How we pay for everyday items and our bills has changed so much over the last 10 to 15 years. With the advancements in banking and online accessibility we have evolved how we purchase items. Technology has given us the ability to go online and pay our bills in a fraction of the time and shop from the convenience of our homes. Many benefit from the time saved on the consumer side and the company’s side, there are those that see all of this stored data as a gold mine of personal information that they can use for their own gain. Is there something that the customers should do differently to keep their information private, is it the job of the company’s to keep hackers our or should the government step in and put more controls in place. This paper is going to look at the changes that have taken place sense we first started to pay for things online and how identity theft and fraud has risen when security is no up to date.
Paying our bills has never been easier, in the past we would write a check put it in an envelope and mail it, when the company received it they would find our account and input the payment. So much time was used to pay bills and lots of paper wasted. Moving our bills online has given us the ability to see our accounts 24 hours a day, pay our bills no matter where we are and be notified if anything is out of the ordinary. You can avoid late fees and interest charges by knowing when your account is due and can set up reminders. By avoiding fees and interest you are saving money every month. With so much convince Yu, Hsi and Kuo (2014) bring up that “The main concern with electronic payments is the level of security in each step of the transaction, because money and merchandise are transferred while there is no direct contact between the two sides involved in the transaction. If there is even the slightest possibility that the payment system may not be secure, trust and confidence in this system will begin to erode, destroying the infrastructure needed for electronic commerce.” All of this ease and convenience has risks associated with it. Each person must decide what level of risk they are willing to accept for themselves and what is too risky. Past experiences can affect how a person decides if they will bank and shop online. In an interview by Krissah Williams (2005) of a newlywed couple Vanessa and Cyril who have very different styles of banking while “Vanessa, 38, says she is savvy enough to recognize fake e-mails from scammers trying to trick her into divulging personal and financial information. Cyril, 41, had his identity stolen years ago and thinks putting his account information on a computer is a risky move.”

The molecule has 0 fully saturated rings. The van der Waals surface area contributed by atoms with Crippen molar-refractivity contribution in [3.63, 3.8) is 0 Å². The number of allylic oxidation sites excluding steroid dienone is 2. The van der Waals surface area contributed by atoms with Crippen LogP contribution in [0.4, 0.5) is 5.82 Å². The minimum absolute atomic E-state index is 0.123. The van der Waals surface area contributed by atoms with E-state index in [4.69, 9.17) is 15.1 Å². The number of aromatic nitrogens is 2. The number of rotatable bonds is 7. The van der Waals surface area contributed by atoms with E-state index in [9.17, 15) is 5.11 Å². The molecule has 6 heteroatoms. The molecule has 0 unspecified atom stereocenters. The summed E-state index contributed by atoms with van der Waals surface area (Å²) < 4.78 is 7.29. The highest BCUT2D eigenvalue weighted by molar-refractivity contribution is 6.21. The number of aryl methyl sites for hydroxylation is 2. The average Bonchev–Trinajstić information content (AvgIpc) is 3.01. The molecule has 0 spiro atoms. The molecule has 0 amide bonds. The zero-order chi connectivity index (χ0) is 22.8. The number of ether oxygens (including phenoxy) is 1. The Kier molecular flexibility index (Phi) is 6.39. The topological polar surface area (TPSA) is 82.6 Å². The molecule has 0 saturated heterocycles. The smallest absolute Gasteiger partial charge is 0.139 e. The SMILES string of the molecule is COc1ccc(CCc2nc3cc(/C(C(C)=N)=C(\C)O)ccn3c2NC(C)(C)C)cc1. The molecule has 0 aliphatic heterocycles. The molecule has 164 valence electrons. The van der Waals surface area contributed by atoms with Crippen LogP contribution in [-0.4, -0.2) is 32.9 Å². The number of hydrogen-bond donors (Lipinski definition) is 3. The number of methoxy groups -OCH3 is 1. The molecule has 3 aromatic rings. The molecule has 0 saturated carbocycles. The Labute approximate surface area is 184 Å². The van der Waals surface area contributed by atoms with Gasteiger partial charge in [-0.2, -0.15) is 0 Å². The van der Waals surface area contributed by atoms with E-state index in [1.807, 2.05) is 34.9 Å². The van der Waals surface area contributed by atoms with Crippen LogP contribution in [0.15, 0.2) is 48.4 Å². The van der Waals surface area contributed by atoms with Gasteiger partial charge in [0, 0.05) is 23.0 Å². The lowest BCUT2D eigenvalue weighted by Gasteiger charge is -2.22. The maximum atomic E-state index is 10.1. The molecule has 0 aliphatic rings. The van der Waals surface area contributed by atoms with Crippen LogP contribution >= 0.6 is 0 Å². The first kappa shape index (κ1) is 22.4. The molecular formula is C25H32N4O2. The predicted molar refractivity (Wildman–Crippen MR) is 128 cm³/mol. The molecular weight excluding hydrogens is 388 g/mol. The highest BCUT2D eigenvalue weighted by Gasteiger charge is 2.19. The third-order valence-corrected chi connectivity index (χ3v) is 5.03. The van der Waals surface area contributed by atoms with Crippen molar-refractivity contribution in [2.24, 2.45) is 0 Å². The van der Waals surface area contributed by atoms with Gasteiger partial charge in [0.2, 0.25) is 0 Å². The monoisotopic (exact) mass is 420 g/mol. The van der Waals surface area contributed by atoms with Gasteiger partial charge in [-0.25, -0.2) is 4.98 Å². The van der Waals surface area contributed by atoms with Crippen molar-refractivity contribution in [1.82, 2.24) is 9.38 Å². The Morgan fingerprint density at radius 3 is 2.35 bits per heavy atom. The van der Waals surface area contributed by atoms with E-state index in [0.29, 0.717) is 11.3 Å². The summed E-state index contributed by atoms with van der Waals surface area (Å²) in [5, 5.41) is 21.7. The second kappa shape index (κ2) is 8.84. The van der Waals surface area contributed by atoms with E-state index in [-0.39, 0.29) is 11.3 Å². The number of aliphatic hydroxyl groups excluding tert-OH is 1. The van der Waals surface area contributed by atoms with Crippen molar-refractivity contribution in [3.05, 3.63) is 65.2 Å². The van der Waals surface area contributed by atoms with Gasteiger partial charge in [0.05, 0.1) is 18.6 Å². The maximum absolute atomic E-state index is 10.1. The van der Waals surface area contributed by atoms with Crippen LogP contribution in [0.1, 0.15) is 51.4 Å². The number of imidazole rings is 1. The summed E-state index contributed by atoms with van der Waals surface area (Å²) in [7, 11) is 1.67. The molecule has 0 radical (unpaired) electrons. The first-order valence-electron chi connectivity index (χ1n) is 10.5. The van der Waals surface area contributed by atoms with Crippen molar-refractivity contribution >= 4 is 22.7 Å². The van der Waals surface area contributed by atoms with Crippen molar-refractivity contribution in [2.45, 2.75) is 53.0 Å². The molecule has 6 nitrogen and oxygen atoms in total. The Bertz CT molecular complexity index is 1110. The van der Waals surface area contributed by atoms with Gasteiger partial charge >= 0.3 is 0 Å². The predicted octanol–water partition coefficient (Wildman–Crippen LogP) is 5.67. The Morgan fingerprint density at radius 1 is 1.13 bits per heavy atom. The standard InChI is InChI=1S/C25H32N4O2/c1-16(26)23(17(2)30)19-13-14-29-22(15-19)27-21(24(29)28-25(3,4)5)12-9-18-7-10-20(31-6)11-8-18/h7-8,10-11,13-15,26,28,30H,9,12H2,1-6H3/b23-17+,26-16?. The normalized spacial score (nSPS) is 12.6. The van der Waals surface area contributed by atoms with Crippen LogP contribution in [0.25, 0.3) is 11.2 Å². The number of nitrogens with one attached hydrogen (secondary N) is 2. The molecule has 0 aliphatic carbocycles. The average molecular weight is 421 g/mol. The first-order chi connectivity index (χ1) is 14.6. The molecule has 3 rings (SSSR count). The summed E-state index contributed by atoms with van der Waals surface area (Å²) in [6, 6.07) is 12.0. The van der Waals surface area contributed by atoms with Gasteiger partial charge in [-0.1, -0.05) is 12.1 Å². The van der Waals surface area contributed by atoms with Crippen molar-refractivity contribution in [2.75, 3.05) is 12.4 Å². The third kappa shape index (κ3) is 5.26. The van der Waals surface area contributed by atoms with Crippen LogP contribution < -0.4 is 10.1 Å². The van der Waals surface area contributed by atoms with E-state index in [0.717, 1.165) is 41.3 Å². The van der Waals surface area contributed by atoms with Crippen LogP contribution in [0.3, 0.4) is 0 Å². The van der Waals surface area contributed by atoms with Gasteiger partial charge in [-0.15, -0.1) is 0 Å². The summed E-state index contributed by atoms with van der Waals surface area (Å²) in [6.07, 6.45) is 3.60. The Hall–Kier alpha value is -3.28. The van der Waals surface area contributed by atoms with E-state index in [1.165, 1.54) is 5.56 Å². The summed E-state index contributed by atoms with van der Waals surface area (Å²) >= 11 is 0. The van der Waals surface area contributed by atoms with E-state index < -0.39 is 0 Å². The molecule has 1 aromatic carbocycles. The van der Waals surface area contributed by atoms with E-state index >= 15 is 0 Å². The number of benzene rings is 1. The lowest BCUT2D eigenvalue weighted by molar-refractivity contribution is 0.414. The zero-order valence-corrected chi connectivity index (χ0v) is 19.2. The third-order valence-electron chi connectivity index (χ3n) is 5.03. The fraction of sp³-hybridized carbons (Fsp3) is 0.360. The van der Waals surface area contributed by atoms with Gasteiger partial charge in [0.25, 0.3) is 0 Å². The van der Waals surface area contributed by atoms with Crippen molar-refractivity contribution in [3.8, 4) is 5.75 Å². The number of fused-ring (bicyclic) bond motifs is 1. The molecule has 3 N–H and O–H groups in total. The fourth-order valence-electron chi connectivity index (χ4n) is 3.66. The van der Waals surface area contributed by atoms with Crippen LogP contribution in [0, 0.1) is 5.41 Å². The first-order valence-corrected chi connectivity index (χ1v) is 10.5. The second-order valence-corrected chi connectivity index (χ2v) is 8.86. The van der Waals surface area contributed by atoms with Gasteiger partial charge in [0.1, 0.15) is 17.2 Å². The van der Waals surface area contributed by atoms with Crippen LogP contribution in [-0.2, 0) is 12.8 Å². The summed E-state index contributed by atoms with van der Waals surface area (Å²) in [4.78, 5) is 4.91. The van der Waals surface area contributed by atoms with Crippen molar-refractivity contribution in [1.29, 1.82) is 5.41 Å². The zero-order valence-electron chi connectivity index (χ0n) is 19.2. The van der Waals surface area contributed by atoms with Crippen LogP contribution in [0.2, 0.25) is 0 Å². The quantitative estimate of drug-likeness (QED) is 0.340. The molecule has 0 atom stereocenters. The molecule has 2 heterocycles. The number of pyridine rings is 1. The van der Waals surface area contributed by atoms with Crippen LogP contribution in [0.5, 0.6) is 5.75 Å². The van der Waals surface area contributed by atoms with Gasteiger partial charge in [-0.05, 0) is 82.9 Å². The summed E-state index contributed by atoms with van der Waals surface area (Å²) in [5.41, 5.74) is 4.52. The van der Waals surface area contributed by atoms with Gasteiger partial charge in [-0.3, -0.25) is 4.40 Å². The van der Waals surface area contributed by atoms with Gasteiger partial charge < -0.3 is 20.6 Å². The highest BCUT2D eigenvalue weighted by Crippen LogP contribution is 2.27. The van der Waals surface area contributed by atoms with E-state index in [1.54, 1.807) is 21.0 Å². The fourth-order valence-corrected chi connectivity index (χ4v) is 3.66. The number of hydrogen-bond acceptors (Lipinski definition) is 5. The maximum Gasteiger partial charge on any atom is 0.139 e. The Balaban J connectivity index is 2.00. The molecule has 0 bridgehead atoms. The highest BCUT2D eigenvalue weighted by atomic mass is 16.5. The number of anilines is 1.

With the rise of the credit card being used as the primary form of payment for purchases large and small, credit card fraud is on the rise. Sethi and Gera (2014) write that there are two main types of credit card fraud and 3 main types of fraudsters. Offline credit card fraud is when there is a credit card present to make a transaction or online fraud if there is no card present but the credit card information is used to make an online transaction. How fraudsters can get your information could be from buying it because they have little skill in hacking but wish to obtain goods online. There are those that physically steal credit cards and use them both on and off line. The third are called “Black Hat Hackers” which are usually very computer and security savvy and go out to sites that hold customer data to steal it, they then will sell it to the first group mentioned. Where there is fraud there are also detection methods. Tuthill (2002) lists the steps for software to be used to detect and analyzes fraud “Typically, a credit card is swiped at the cash register and information is sent over the credit card network via telephone lines. In one-quarter of a second, fraud detection software analyzes it, compares it, evaluates it in a thousand different ways and makes a prediction on whether a fraudulent act is occurring at that moment. The transaction is then approved or rejected and the retailer determines what happens next.” This is just one of several ways that companies detect fraud. They have to keep changing and evolving to keep up with the hackers and continue to update their software to avoid breaches.